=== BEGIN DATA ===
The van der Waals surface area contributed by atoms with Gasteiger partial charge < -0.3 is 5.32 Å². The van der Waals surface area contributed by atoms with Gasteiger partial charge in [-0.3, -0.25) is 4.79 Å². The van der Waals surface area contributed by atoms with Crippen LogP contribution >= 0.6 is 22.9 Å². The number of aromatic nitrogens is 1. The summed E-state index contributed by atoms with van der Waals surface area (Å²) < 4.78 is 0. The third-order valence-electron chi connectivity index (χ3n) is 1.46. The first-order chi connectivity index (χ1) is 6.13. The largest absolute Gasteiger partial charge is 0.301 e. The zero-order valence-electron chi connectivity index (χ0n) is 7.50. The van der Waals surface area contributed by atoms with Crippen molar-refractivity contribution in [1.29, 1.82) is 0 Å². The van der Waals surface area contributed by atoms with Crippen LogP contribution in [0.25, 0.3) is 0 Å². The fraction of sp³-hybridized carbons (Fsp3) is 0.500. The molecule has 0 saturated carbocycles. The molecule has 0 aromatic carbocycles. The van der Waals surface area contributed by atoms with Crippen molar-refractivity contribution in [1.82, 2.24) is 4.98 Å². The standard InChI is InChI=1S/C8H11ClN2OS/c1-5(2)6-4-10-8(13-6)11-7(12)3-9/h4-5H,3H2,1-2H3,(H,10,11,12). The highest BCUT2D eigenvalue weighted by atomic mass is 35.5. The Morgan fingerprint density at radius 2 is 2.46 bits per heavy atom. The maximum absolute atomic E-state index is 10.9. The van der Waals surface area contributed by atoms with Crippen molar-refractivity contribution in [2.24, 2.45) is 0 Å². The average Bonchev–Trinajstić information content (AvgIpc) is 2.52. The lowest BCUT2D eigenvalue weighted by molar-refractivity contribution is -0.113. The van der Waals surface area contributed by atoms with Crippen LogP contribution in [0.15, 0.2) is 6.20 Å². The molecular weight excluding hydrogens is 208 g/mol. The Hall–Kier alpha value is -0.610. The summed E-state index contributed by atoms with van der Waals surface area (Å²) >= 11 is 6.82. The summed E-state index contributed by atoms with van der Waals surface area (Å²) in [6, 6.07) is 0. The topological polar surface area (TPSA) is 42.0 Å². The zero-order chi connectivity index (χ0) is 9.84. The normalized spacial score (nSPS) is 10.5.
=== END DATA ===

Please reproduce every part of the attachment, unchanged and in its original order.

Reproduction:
The van der Waals surface area contributed by atoms with Gasteiger partial charge < -0.3 is 5.32 Å². The van der Waals surface area contributed by atoms with Gasteiger partial charge in [-0.3, -0.25) is 4.79 Å². The van der Waals surface area contributed by atoms with Crippen LogP contribution >= 0.6 is 22.9 Å². The number of aromatic nitrogens is 1. The summed E-state index contributed by atoms with van der Waals surface area (Å²) < 4.78 is 0. The third-order valence-electron chi connectivity index (χ3n) is 1.46. The first-order chi connectivity index (χ1) is 6.13. The largest absolute Gasteiger partial charge is 0.301 e. The zero-order valence-electron chi connectivity index (χ0n) is 7.50. The van der Waals surface area contributed by atoms with Crippen molar-refractivity contribution in [1.29, 1.82) is 0 Å². The van der Waals surface area contributed by atoms with Crippen LogP contribution in [0.25, 0.3) is 0 Å². The fraction of sp³-hybridized carbons (Fsp3) is 0.500. The molecule has 0 saturated carbocycles. The molecule has 0 aromatic carbocycles. The van der Waals surface area contributed by atoms with Crippen molar-refractivity contribution in [1.82, 2.24) is 4.98 Å². The standard InChI is InChI=1S/C8H11ClN2OS/c1-5(2)6-4-10-8(13-6)11-7(12)3-9/h4-5H,3H2,1-2H3,(H,10,11,12). The highest BCUT2D eigenvalue weighted by atomic mass is 35.5. The Morgan fingerprint density at radius 2 is 2.46 bits per heavy atom. The maximum absolute atomic E-state index is 10.9. The van der Waals surface area contributed by atoms with Crippen molar-refractivity contribution in [2.24, 2.45) is 0 Å². The average Bonchev–Trinajstić information content (AvgIpc) is 2.52. The lowest BCUT2D eigenvalue weighted by molar-refractivity contribution is -0.113. The van der Waals surface area contributed by atoms with Crippen LogP contribution in [0.15, 0.2) is 6.20 Å². The molecular weight excluding hydrogens is 208 g/mol. The Hall–Kier alpha value is -0.610. The summed E-state index contributed by atoms with van der Waals surface area (Å²) >= 11 is 6.82. The summed E-state index contributed by atoms with van der Waals surface area (Å²) in [6, 6.07) is 0. The topological polar surface area (TPSA) is 42.0 Å². The zero-order chi connectivity index (χ0) is 9.84. The normalized spacial score (nSPS) is 10.5.